To find out the contact details for your departmental Affiliate Tutor, please visit our department information webpage.

    Transition Mentors - for undergraduates

    As part of the study skills support UCL also runs the Transition Mentoring programme. If you are a first year undergraduate you will be assigned a Transition Mentor to help you settle in at the start of your course.

    For further information about this please see the Transition Mentors webpages. 

    UCL Doctoral School - for research graduates

    The UCL Doctoral School provides support to postgraduate research students through courses, scholarships and inter-disciplinary programmes. The School is committed to ensuring that the quality of research training at UCL is at the highest international level. 

    To find out more about the Doctoral School, please visit their website.

    English language support

    If your native language is not English, the UCL Centre for Languages & International Education (CLIE) can offer you a wide range of part-time courses aimed at enhancing your English language skills and overall confidence. Foreign languages are also offered in the evening to UCL students and staff.

    For more information about available language courses, please visit the CLIE website.

    Students' Union UCL also runs the Writing and Language Support (WALS) Programme for non-native English speakers, where students can meet their peers for support with academic writing or spoken language.

    Online resources

    Below are a few resources to help familiarise yourself with student life and the ways of teaching and learning in the UK.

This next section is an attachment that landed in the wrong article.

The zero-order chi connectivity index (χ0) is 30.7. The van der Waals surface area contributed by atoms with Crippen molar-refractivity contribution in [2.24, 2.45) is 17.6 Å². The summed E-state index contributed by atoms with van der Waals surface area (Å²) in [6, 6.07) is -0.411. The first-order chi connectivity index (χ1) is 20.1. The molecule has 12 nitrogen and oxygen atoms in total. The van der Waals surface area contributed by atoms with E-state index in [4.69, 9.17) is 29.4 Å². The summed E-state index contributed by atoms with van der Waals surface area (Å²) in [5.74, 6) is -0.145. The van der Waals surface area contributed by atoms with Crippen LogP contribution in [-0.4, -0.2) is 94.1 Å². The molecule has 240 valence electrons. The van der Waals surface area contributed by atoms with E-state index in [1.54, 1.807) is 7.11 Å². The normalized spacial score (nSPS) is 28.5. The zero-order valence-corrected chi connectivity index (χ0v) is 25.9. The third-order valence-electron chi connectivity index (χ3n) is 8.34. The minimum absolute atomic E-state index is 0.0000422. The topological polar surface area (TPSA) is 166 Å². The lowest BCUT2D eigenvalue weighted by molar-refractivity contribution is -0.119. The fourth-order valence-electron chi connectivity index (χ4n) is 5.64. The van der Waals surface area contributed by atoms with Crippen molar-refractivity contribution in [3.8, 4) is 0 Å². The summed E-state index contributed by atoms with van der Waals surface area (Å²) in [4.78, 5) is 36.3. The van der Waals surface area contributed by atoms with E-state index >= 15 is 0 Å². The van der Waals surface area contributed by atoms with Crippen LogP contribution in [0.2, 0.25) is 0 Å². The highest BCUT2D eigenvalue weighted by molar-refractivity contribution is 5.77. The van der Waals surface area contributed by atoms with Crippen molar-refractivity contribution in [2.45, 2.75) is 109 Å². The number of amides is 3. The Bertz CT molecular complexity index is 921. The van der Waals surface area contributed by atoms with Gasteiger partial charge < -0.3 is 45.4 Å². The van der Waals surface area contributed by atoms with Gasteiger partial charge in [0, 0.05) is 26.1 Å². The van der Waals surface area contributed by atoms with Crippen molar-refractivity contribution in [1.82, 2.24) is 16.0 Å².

Access to a wide variety of online resources is available on UCL's study skills and e-learning webpages

    Amongst these you can find the online learning platform LinkedIn Learning, which offers a wealth of different training courses including academic skills

    The British Council has launched a new open online course (MOOC) on preparing to study and live in the UK.

    View your timetable

    You can view your personal timetable by visiting the UCL Timetables webpages.

    Here you can see your weekly timetable and switch between week, year and term views at a click. Events are updated on the timetabling system as and when they change, therefore ensure you check your timetable regularly as there may be room or time changes. Modules appear in your timetable the day after you select them on Portico.

    If you are a student within the School of Pharmacy you will need to contact the School for all of your timetabling information.

    Students from the Institute of Education should contact their programme administrator for details of their timetable.

    Students' Union UCL

    The Students' Union UCL academic sections provide an opportunity to discuss academic-related concerns, needs and interests within the Students' Union, UCL and beyond. The academic sections also encourage extra-curricular activities such as social events and skills development opportunities. There is also a Students' Union Education Officer who is responsible for representing UCL students’ educational and academic needs to UCL.

    To find out more about the academic sections, visit the Union's webpages.

    The Union's academic support webpages also provide a list of resources and helpful guidance.